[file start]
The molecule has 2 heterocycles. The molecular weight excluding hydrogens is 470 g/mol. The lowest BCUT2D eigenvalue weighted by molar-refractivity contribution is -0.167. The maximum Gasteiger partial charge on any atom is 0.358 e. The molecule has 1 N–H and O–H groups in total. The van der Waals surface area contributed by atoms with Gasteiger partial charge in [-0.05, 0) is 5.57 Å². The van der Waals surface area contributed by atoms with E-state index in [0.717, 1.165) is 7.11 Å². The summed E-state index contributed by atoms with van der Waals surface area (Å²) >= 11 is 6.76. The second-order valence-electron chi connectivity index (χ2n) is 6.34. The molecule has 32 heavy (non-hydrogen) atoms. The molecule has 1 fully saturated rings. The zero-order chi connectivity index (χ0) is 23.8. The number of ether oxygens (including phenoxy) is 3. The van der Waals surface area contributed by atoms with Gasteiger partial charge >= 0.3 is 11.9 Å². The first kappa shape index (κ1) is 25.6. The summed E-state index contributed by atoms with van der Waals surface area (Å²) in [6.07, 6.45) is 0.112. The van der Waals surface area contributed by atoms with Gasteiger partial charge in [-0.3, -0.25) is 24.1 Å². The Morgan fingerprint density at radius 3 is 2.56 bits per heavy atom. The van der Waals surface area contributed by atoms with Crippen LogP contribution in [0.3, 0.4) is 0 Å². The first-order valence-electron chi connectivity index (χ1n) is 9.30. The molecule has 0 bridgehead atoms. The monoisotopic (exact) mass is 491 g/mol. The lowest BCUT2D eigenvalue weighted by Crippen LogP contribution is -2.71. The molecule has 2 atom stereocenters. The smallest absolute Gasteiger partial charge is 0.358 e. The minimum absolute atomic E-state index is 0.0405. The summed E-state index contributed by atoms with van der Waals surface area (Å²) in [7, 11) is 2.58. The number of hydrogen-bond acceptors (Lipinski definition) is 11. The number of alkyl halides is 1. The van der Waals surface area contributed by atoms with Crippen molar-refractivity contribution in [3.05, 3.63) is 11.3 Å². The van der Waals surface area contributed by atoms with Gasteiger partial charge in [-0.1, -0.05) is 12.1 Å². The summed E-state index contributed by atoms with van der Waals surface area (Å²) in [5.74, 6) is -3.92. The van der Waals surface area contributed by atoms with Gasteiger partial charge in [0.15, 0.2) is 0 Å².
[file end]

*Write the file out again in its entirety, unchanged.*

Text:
The molecule has 2 heterocycles. The molecular weight excluding hydrogens is 470 g/mol. The lowest BCUT2D eigenvalue weighted by molar-refractivity contribution is -0.167. The maximum Gasteiger partial charge on any atom is 0.358 e. The molecule has 1 N–H and O–H groups in total. The van der Waals surface area contributed by atoms with Gasteiger partial charge in [-0.05, 0) is 5.57 Å². The van der Waals surface area contributed by atoms with E-state index in [0.717, 1.165) is 7.11 Å². The summed E-state index contributed by atoms with van der Waals surface area (Å²) >= 11 is 6.76. The second-order valence-electron chi connectivity index (χ2n) is 6.34. The molecule has 32 heavy (non-hydrogen) atoms. The molecule has 1 fully saturated rings. The zero-order chi connectivity index (χ0) is 23.8. The number of ether oxygens (including phenoxy) is 3. The van der Waals surface area contributed by atoms with Gasteiger partial charge >= 0.3 is 11.9 Å². The first kappa shape index (κ1) is 25.6. The summed E-state index contributed by atoms with van der Waals surface area (Å²) in [6.07, 6.45) is 0.112. The van der Waals surface area contributed by atoms with Gasteiger partial charge in [-0.3, -0.25) is 24.1 Å². The Morgan fingerprint density at radius 3 is 2.56 bits per heavy atom. The van der Waals surface area contributed by atoms with Crippen LogP contribution in [0.3, 0.4) is 0 Å². The first-order valence-electron chi connectivity index (χ1n) is 9.30. The molecule has 0 bridgehead atoms. The monoisotopic (exact) mass is 491 g/mol. The lowest BCUT2D eigenvalue weighted by Crippen LogP contribution is -2.71. The molecule has 2 atom stereocenters. The smallest absolute Gasteiger partial charge is 0.358 e. The minimum absolute atomic E-state index is 0.0405. The summed E-state index contributed by atoms with van der Waals surface area (Å²) in [7, 11) is 2.58. The number of hydrogen-bond acceptors (Lipinski definition) is 11. The number of alkyl halides is 1. The van der Waals surface area contributed by atoms with Crippen molar-refractivity contribution in [3.05, 3.63) is 11.3 Å². The van der Waals surface area contributed by atoms with Gasteiger partial charge in [-0.1, -0.05) is 12.1 Å². The summed E-state index contributed by atoms with van der Waals surface area (Å²) in [5.74, 6) is -3.92. The van der Waals surface area contributed by atoms with Gasteiger partial charge in [0.15, 0.2) is 0 Å².